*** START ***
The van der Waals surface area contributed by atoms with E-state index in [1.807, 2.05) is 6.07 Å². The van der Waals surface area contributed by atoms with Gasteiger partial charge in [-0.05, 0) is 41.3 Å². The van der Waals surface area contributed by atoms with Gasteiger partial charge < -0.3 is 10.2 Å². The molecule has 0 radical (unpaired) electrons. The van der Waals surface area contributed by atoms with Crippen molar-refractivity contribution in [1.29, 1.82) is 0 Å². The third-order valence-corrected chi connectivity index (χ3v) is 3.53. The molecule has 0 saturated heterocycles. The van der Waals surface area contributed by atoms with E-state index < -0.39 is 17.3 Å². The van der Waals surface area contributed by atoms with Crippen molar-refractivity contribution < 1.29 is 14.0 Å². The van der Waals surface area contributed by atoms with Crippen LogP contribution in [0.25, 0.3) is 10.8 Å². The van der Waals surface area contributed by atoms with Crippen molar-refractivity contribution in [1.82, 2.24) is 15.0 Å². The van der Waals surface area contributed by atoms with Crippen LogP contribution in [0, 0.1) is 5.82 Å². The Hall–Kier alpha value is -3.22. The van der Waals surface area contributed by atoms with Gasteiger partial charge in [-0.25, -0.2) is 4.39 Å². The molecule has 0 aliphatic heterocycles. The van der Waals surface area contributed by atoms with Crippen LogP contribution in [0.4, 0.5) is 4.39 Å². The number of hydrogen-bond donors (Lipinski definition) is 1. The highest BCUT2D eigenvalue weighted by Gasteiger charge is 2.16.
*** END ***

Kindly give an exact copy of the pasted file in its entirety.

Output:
The van der Waals surface area contributed by atoms with E-state index in [1.807, 2.05) is 6.07 Å². The van der Waals surface area contributed by atoms with Gasteiger partial charge in [-0.05, 0) is 41.3 Å². The van der Waals surface area contributed by atoms with Gasteiger partial charge < -0.3 is 10.2 Å². The molecule has 0 radical (unpaired) electrons. The van der Waals surface area contributed by atoms with Crippen molar-refractivity contribution in [1.29, 1.82) is 0 Å². The third-order valence-corrected chi connectivity index (χ3v) is 3.53. The molecule has 0 saturated heterocycles. The van der Waals surface area contributed by atoms with E-state index < -0.39 is 17.3 Å². The van der Waals surface area contributed by atoms with Crippen molar-refractivity contribution < 1.29 is 14.0 Å². The van der Waals surface area contributed by atoms with Crippen LogP contribution in [0.25, 0.3) is 10.8 Å². The van der Waals surface area contributed by atoms with Crippen molar-refractivity contribution in [1.82, 2.24) is 15.0 Å². The van der Waals surface area contributed by atoms with Crippen LogP contribution in [0, 0.1) is 5.82 Å². The Hall–Kier alpha value is -3.22. The van der Waals surface area contributed by atoms with Gasteiger partial charge in [-0.25, -0.2) is 4.39 Å². The molecule has 0 aliphatic heterocycles. The van der Waals surface area contributed by atoms with Crippen LogP contribution in [0.4, 0.5) is 4.39 Å². The number of hydrogen-bond donors (Lipinski definition) is 1. The highest BCUT2D eigenvalue weighted by Gasteiger charge is 2.16.